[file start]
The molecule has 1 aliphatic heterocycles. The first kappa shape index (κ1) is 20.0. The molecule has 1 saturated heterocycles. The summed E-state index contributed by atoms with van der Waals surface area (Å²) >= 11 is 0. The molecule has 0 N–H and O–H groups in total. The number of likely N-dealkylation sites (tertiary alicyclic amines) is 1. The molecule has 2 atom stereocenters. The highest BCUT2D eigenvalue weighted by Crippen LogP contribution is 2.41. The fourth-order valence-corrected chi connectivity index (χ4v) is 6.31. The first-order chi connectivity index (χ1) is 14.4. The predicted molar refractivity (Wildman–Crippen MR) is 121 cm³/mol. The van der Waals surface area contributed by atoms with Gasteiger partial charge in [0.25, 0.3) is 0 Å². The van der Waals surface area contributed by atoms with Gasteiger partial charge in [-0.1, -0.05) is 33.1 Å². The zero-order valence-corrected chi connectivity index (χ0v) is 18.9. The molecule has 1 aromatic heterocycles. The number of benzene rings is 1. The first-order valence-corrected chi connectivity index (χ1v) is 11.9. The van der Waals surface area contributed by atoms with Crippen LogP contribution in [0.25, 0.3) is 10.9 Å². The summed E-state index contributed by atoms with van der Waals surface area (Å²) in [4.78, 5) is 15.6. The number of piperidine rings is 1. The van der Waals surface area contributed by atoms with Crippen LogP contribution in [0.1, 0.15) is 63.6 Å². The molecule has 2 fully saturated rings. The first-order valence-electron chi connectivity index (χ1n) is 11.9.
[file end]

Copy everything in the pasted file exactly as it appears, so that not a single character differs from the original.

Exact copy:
The molecule has 1 aliphatic heterocycles. The first kappa shape index (κ1) is 20.0. The molecule has 1 saturated heterocycles. The summed E-state index contributed by atoms with van der Waals surface area (Å²) >= 11 is 0. The molecule has 0 N–H and O–H groups in total. The number of likely N-dealkylation sites (tertiary alicyclic amines) is 1. The molecule has 2 atom stereocenters. The highest BCUT2D eigenvalue weighted by Crippen LogP contribution is 2.41. The fourth-order valence-corrected chi connectivity index (χ4v) is 6.31. The first-order chi connectivity index (χ1) is 14.4. The predicted molar refractivity (Wildman–Crippen MR) is 121 cm³/mol. The van der Waals surface area contributed by atoms with Gasteiger partial charge in [0.25, 0.3) is 0 Å². The van der Waals surface area contributed by atoms with Gasteiger partial charge in [-0.1, -0.05) is 33.1 Å². The zero-order valence-corrected chi connectivity index (χ0v) is 18.9. The molecule has 1 aromatic heterocycles. The number of benzene rings is 1. The first-order valence-corrected chi connectivity index (χ1v) is 11.9. The van der Waals surface area contributed by atoms with Crippen LogP contribution in [0.25, 0.3) is 10.9 Å². The summed E-state index contributed by atoms with van der Waals surface area (Å²) in [4.78, 5) is 15.6. The number of piperidine rings is 1. The van der Waals surface area contributed by atoms with Crippen LogP contribution in [0.1, 0.15) is 63.6 Å². The molecule has 2 fully saturated rings. The first-order valence-electron chi connectivity index (χ1n) is 11.9.